During Limon’s employment with MPC, MPC maintained progressive disciplinary procedures that were “approved and distributed as guidelines and recommendations only.” (Dkt. # 28-17 at Page ID##301–02, 304, 307.) Those procedures included: (1) written warning I (active for 18 months); (2) written warning II (active for 24 months); (3) 1-day suspension/final warning (active for 24 months); and (4) termination. (Dkt. # 28-17 at Page ID#304.) Limon received a written warning I on March 2, 2012, and he received a written warning II on June 23, 2012. (Dkt. # 28-26 at Page ID#349, ¶ 6; Dkt. # 28-29; Dkt. # 28-30 at Page ID#373.)

On January 8, 2013, Limon went to Williams’s office to talk about the medications he was taking to help him stay awake. Williams told Limon that Limon should not be discussing his medical condition with Williams, but Limon continued talking. Limon said that his medicine costs him $1, 700 per month and that, without it, he could not work and fully function without falling asleep. Limon sought Williams’s advice on the situation and inquired whether MPC could pay for the medication. Williams told Limon that he would contact Ian Sparkman, a representative from MPC’s Human Resources Department, and request that he meet with Limon in Niles in the near future to discuss Limon’s situation. (Dkt. # 31-5 at Page ID#464.)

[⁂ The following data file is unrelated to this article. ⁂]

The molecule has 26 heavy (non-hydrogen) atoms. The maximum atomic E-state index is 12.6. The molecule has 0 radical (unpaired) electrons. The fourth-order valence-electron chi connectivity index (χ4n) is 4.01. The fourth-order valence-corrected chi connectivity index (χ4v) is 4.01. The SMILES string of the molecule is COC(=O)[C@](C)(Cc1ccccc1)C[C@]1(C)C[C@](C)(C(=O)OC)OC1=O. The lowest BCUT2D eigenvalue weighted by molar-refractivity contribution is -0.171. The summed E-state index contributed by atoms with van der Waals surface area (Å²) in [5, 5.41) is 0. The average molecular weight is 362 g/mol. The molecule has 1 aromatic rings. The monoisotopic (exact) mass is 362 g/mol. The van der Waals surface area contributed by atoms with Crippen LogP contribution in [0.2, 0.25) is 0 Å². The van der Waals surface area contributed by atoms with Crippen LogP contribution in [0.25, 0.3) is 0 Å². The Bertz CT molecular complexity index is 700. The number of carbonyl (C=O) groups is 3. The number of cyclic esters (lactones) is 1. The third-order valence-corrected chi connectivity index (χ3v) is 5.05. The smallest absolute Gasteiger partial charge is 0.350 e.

On January 11, 2013, Williams and Sparkman met with Limon to ask him about incidents that occurred on January 8 and January 10, 2013. On January 8, 2013, Limon received a report via MAPLINE[2] from an MPC driver regarding an ethanol spill at the terminal. Limon failed to contact Williams about the MAPLINE call, as Williams had previously instructed Limon to do whenever he received a MAPLINE call, or to go to the terminal to personally investigate the spill. (Dkt. # 28-2 at Page ID##203–04.) On January 10, 2013, Limon climbed on top of a truck that had broken down under the loading rack, without either using a portable truck ladder or first completing transport hazard checklist before climbing the ladder on the truck, as required by MPC policy. (Id. at Page ID##205–06.) After checking the truck’s tank level, Limon left the truck under the loading rack, even though there was no Operator present to write a work permit so that the truck could be safely repaired and removed. (Id. at Page ID#207.) The following day, Williams caught Limon attempting to complete a transport hazard checklist after the fact, which MPC considered a falsification of records. (Dkt. # 28-32.) At the end of the January 11 meeting, Williams and Sparkman told Limon to go home and they would call him after completing their investigation. (Id. at Page ID#208.)